Building on research findings that have shown CBD’s potential in the treatment of varied mood disorders, a new Brazilian study has demonstrated the cannabinoid’s possibilities in managing aggression.
The study, which examined isolation-based aggression in mice, was carried out at the University of São Paulo’s Ribeirão Preto Medical School. The results were recently published in the journal Progress in Neuro-Psychopharmacology and Biological Psychiatry.
According to lead author Francisco Silveira Guimarães, developing the study’s hypothesis — that CBD could be an effective way to manage aggression — was a matter of connecting the dots. “Isolation-induced aggression can be attenuated by the administration of anxiolytic, antidepressant or antipsychotic drugs,” he said in a press release. “Preclinical and clinical studies have shown that cannabidiol has these properties, so we decided to test its effect on induced aggressiveness.”
Isolation-based aggression is a classic testing metric, according to Guimarães. “We used a model known as the resident-intruder test, which induces aggressiveness in an animal kept in isolation for several days,” he explained.
In the study, four groups of mice were injected with varying quantities of CBD, with a fifth group not dosed and used as a control group. The results showed a bell-shaped curve of dose-response effect, with low and medium doses of the substance showing a pronounced mitigating effect in terms of response time and the number of attacks, while higher doses showed a lesser effect.
The baseline for the control group reaction was a 2-minute average before rats would attack an intruder to their cage, with 20-25 attacks recorded on average.
The first group was given 5 milligrams of CBD per kilo (mg/kg) of body weight, with each male weighing 30-40 grams. Attacks began 4 minutes after intruders had entered the cage — double the amount of time it took for the control group to show aggressiveness. The number of attacks also fell by half compared to the control.
The second group was dosed at 15 mg/kg, and displayed an even greater reduction in aggressiveness, attacking 11 minutes after the intruder’s entrance. Attacks fell by 75–80 percent.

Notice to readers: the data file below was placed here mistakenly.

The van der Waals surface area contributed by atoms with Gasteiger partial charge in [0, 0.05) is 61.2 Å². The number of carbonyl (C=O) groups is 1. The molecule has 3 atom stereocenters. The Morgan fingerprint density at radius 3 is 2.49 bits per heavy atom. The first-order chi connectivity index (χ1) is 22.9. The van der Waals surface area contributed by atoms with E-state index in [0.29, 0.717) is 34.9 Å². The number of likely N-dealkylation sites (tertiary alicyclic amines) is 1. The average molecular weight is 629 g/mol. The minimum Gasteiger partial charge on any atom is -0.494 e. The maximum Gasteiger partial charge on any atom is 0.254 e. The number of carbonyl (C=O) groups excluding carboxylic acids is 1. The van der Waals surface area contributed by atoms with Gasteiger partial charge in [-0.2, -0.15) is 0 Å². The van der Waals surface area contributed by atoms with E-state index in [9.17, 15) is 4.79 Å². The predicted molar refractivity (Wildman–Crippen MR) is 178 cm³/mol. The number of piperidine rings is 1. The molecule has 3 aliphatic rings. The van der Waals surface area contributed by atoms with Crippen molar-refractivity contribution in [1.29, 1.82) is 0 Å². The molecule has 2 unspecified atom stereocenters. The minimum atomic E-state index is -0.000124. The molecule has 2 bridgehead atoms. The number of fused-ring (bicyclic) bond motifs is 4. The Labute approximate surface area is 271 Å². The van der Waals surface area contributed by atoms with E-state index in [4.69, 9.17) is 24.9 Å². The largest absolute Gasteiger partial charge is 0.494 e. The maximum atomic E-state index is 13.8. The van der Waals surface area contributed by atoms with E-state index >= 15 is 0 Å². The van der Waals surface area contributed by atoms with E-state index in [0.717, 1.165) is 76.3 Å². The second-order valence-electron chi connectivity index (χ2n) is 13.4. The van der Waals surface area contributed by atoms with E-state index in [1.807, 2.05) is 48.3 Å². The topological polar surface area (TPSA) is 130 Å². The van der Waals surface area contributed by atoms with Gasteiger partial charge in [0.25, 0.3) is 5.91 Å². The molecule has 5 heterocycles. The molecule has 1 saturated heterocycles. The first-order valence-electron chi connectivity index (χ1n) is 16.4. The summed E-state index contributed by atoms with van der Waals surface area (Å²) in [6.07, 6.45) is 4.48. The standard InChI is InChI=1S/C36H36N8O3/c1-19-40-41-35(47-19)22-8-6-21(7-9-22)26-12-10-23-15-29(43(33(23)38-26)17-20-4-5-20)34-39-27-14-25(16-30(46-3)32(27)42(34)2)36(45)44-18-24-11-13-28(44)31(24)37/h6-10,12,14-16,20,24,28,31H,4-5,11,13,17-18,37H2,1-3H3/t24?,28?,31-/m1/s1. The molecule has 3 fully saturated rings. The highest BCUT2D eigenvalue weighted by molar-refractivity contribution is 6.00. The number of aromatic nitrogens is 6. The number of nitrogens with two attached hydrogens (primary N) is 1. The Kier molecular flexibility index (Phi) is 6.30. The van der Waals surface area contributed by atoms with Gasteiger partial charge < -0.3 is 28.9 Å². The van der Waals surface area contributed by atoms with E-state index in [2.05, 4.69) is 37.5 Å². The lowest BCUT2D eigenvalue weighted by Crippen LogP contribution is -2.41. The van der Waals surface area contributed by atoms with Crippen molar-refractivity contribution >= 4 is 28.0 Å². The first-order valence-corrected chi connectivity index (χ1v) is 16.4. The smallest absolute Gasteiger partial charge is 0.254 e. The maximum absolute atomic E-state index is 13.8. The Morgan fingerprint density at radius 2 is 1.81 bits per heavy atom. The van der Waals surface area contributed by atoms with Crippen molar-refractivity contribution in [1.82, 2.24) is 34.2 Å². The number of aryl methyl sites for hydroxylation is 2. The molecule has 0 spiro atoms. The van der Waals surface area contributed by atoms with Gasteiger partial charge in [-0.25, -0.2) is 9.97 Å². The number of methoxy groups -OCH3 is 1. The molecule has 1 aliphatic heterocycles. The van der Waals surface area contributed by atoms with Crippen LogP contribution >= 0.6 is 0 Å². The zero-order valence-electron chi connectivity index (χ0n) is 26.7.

However, the third and fourth groups (dosed at 30 mg/kg and 60 mg/kg respectively) actually showed increased aggressiveness, with reaction time slightly faster and number of attacks slightly higher than the control group.
“This reduction in the effect of cannabidiol (CBD) at higher doses was expected from the results of other studies. In experiments to investigate its potential as an antidepressant, for example, higher doses led to lower effects after an initial gain,” Guimarães said.
At this early stage of research, researchers have a general understanding of the mechanisms by which CBD could act to reduce aggression. However, they’re still not certain how those mechanisms work, or if other factors play an important role.
Previous studies have suggested that CBD affects two neurotransmitter receptors responsible for the regulation of aggressive impulses, which the Brazilian study seemed to confirm. According to Guimarães, “Our study shows that cannabidiol can inhibit aggressiveness and that it does so by facilitating the activation of two receptors: the 5-HT1A receptor, responsible for the effects of the neurotransmitter serotonin, and the CB1 receptor, responsible for the effects of endocannabinoids.”
Co-author Sabrina Lisboa expanded on this thought in an interview with Inverse. “Aggression could involve disturbances in serotonin and endocannabinoid mechanisms and CBD could attenuate this by promoting a regulation of these systems,” she said. “We don’t know how CB1 and 5-HT1A receptors act to attenuate aggression though.”
The interaction of CBD and the 5-HT1A receptor has also been shown to reduce stress-based anxiety in rats, as detailed in a 2009 study published in the British Journal of Pharmacology. A number of other studies have also found links between anxiety and aggression, and researchers like Lisboa believe that CBD could be useful for mitigating the effects of both symptoms.
“Aggression is not a mental disease per se, but is a trait frequently observed in mental illness, such as schizophrenia, anxiety disorders, PTSD, autism spectrum disorder,” she told Inverse. “There are already several clinical trials going on with CBD in patients with depression, schizophrenia, and autism, for example, all showing very promising results.”